The Battle of Crampton’s Gap, fought on September 14, 1862, was part of the larger Battle of South Mountain preceding the Battle of Sharpsburg (aka Antietam.)
A small force of Confederate soldiers, including the 16th Georgia under Brig Gen Howell Cobb, were dispatched there to delay the advance of about 13,000 Union troops of Franklin’s VI Corps. The 16th Georgia, in support of Cobb’s Legion led by Lt Col Jefferson Mirabeau Lamar, advanced down the steep mountain and came upon fellow Confederates of Parham/Munford’s retreating up the mountainside. Lamar immediately saw troops of the Union VI corps advancing in pursuit and cried to the men to follow him in a counterattack. Lamar boldly charged his horse forward, but found the maneuver foolish, as the steep grade of the hillside caused horse and rider to fall to the ground. Unfazed, Lamar, leapt to his feet and continued the charge. He put his men into position on the flank of the Union attacking column and unleashed volley after volley into their ranks. But it was already too late.
“In this horrible predicament the Legion likely would have followed Munford’s men in panicked retreat up the mountain. But its lieutenant colonel, Jefferson M. Lamar, held them to their impossible work until he had been twice shot, once mortally.” (Sealed with Their Lives: Battle of Crampton’s Gap, Burkittsville, MD, Sept. 14, 1862, Timothy Reese, Butternut & Blue, October, 1998.)
Slocum’s Division of the Union VI corps charged straight up the mountain, traversing almost vertical ground. Outnumbered nearly 15:1, the Confederates were forced up the mountain and through Crampton’s Pass. Although unsuccessful in holding the gap, the Union advance was delayed long enough to allow more time for Genl. Robt E Lee and the Army of Northern Virginia to become better organized.
The 16th Georgia suffered heavy casualties. Of the 368 members engaged at South Mountain (Crampton’s Gap), 52% were disabled (wounded, killed, captured, or missing.) The following members of the 16th Georgia Volunteer Infantry were killed in the Battle of Crampton’s Gap:
Killed at Crampton’s Gap 9/14/1862:
Lieut Nathan E Benton Co K Ramsey Vols
Pvt Wilson Carrington Co A Madison Greys (above)
Sgt James M David Co A Madison Greys
Pvt Young C K Gunn Co E Cobb Infantry
Pvt William H H Gunter Co F
Corp James J Harrison Co F
Pvt Reuben S Harrison Co F
Pvt Benjamin Franklin Herring Co A Madison Greys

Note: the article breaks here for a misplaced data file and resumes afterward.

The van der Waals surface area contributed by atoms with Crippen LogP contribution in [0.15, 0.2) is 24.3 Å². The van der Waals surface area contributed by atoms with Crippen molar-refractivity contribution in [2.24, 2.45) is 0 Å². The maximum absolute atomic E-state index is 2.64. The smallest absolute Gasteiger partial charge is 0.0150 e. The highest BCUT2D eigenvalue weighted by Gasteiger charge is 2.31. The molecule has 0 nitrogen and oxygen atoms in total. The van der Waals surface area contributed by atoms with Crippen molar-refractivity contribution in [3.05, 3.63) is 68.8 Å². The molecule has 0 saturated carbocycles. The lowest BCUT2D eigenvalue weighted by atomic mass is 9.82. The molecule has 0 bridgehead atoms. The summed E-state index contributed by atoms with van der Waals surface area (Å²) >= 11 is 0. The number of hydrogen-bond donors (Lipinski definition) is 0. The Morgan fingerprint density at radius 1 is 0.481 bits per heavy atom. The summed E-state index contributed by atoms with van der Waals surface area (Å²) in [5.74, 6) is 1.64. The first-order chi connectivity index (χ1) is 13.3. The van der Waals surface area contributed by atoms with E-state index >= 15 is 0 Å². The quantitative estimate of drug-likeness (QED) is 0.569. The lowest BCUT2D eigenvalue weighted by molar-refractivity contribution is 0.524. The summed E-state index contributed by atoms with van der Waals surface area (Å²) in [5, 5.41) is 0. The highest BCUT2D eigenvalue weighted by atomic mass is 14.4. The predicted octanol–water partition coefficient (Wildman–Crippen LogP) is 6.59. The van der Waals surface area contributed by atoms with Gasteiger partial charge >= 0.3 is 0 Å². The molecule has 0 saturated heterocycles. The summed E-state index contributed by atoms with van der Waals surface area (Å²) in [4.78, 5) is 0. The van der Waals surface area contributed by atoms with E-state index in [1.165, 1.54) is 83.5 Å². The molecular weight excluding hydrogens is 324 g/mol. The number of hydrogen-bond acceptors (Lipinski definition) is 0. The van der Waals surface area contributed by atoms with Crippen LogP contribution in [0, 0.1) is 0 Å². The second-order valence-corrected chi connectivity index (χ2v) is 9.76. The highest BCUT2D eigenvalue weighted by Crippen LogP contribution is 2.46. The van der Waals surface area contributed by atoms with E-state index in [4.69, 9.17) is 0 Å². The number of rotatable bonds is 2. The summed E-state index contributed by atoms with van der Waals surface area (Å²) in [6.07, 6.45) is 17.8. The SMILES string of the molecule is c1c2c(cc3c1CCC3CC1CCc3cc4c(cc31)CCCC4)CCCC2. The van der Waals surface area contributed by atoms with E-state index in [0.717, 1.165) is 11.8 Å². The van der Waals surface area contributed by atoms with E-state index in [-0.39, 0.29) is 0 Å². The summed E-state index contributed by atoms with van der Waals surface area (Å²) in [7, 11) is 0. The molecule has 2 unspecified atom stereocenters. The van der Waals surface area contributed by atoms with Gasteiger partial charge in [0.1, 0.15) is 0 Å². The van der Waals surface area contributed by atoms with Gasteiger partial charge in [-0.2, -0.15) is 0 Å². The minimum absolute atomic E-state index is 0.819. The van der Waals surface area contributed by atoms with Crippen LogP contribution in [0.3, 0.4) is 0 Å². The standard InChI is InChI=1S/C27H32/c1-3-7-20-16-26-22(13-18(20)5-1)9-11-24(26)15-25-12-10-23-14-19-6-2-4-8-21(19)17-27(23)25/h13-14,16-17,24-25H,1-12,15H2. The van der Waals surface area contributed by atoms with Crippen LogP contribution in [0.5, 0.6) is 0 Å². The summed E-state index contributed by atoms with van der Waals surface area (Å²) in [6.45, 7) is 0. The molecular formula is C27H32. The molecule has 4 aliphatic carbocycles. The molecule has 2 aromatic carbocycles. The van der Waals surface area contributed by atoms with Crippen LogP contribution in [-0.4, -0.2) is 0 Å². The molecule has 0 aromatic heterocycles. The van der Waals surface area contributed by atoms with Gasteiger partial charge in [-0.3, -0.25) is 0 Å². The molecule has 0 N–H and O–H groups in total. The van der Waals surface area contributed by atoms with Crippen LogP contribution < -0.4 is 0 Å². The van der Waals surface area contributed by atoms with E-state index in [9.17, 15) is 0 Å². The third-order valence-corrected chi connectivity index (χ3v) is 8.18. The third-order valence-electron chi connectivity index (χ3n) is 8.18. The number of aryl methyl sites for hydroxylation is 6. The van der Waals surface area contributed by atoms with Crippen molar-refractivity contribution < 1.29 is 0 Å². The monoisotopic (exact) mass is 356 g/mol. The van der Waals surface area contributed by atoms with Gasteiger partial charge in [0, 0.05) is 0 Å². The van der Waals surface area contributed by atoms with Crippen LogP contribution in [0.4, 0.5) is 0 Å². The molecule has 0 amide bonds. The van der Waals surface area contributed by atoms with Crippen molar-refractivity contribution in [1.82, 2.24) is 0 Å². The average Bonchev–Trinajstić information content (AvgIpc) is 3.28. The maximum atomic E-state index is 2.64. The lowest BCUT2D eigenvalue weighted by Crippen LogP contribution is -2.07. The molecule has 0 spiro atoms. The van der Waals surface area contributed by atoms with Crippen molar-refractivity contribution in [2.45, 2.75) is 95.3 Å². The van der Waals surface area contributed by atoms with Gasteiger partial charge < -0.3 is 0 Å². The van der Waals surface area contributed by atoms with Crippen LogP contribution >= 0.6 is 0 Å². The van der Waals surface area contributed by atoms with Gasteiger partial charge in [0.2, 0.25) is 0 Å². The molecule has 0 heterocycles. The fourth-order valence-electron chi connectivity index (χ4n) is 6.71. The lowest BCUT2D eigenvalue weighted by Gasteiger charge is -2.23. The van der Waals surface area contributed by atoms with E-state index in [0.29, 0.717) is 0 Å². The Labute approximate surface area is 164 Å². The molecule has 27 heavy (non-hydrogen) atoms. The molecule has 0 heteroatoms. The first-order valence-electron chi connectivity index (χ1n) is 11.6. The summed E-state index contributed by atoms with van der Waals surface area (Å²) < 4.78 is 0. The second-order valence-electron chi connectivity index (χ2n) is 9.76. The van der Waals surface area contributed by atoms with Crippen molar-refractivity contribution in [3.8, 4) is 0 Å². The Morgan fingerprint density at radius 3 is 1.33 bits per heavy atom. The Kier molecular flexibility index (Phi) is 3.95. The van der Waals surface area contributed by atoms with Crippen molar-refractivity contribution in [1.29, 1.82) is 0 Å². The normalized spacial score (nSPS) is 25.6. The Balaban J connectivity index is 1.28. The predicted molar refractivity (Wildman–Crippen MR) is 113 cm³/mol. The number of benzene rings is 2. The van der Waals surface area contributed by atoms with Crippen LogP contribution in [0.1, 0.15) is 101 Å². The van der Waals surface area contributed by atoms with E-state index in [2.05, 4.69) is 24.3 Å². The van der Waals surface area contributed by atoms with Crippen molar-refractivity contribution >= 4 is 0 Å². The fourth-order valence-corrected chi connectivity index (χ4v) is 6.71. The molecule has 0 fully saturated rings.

Corp William Sealy McMillan Co B Centre Hill Guards
Pvt James O Miller Co F
Lieut John R North Co B Centre Hill Guards
Captain Nathaniel Reeder Co H Flint Hill Grays
Captain Abner Monroe Reynolds Co B Centre Hill Guards (see previous post)
Pvt Tolbert Strickland Co A Madison Grey
Pvt Alfred M Thompson Co G Jackson Rifles
Pvt Abner Wills Co B Centre Hill Guards
Mortally Wounded and died later as prisoners:
Pvt Benjamin F Gilmer Co G Jackson Rifles; d. 10/4/1862
Pvt Thomas B Hobbs Co K Ramsey Vols; d. 10/1/1862
Corp James M Light Co I Hutchins’ Guards; d. 10/7/1862
Pvt Benjamin Franklin Manning Co F; d. 9/28/1862
Pvt James William W McDowell Co C Hartwell Infantry; d. 9/20/1862
Pvt Thomas Reuben Moore Co F; d. 10/17/1862
Pvt Stephen A Treadwell Co F; d. 9/15/1862
Pvt Edmond Harris Vickers Co F; d. 9/21/1862
Pvt Shadrick Wilson Co G Jackson Rifles; d. 9/20/1862
The Confederate dead were initially buried around Burkittsville, MD at the foot of the mountain. Those who were killed on the battlefield were buried where they fell. Those who were wounded and captured, were transported to Union field hospitals which had been established at churches and farms in Burkittsville.
Later, the Confederate dead of South Mountain and Antietam were removed to Washington Confederate Cemetery in Hagerstown, MD. Washington Confederate Cemetery was dedicated June 15, 1877 and is a separate cemetery, located within the grounds of Rose Hill Cemetery.
Most of the the graves are of Confederate soldiers who died in the nearby battles of Antietam and South Mountain. More than 2000 soldiers are buried here but only 346 were identified. Only three of the graves have any markers, but an old map of the cemetery is mounted on a plaque at the site. The plaque shows the locations of some burials by name.